Improbable Laughter: Stock Imagery as Genre

Stock photography isn’t art art.

Stock is commercial art – it’s utilitarian – it’s created to be used not simply admired.

It’s an answer to a question the photographer is hoping will be asked.

Art can exist purely on its own terms. The best art may be involved in a dialogue with the real world, with the audience, with expectations, with photography itself – but it stands on its own two feet. It may gain weight from context, the heavy black frame on the whitewashed wall of a gallery or the tastefully designed page of a book, but it can still succeed without either.

But stock is only really successful when its been used.

It’s a popularity contest – and just as with people there are different strategies to success, a successful image might aim to please as many people as possible but in doing so sacrifice certain styles or subjects that might limit its appeal, or it may target a smaller group of users knowing there will be less competition.

However, if at the end of the day its left on the shelf, it has failed as stock. It could maybe try its hand on the gallery wall instead – but the paying public have

It has its cliches. As several blogs have pointed out, it seems populated with abnormally attractive, well groomed individuals becoming improbably ecstatic at the most trivial of daily tasks, say eating a bowl of generic breakfast cereal or shaving. It’s as if their laughter is the first sign of mania brought on by the pressure of living their perfectly lit, photoshopped existence. Its my suspicion that in most cases the next frames on the memory card show the laughter getting ever more hysterical before the final shot has the model face down in the cereal bowl, sobbing uncontrollably into the corn style flakes.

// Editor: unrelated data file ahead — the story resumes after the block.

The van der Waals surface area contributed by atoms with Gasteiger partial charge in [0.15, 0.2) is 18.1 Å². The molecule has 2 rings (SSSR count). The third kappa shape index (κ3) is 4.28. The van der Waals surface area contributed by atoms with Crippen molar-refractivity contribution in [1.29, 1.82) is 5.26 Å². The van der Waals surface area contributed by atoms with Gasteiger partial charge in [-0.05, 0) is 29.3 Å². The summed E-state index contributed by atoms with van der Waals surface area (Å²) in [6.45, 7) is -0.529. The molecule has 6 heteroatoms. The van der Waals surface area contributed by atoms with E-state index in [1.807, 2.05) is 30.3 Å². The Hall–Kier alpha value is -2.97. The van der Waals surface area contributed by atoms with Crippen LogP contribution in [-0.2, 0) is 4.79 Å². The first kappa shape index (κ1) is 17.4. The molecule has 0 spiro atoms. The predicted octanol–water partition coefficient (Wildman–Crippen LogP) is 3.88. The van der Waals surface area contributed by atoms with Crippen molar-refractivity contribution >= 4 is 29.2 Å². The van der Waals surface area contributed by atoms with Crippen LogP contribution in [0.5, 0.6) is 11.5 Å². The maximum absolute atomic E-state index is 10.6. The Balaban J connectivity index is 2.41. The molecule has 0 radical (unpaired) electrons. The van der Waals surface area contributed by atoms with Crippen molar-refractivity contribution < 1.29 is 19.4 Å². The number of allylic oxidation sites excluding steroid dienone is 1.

Stocks very stockiness has been used by designers in a knowing way. Peter Saville used stock imagery for the New Order’s ‘Republic’ album and related singles. Blur did the same for ‘Parklife’ and ‘The Great Escape’ – in the Eighties Duran Duran’s video for Rio, with the band and accompanying models on a yacht crossing tropical sea, came to symbolise glamour and aspiration for that decade, Blur’s ‘The Great Escape’ cover with its speedboat dripped with sarcasm (the back cover [1], with the band in mock businessman mode was a nice touch too – both a play on stock’s business imagery cliches and, perhaps, a nod to Heaven 17’s ‘Penthouse & Pavement’ (it always made me think of Kraftwerk’s pre-redesign ‘Trans-Europe Express’ too. [1] The future likes to arrive wearing suits [1] [2] [3] )


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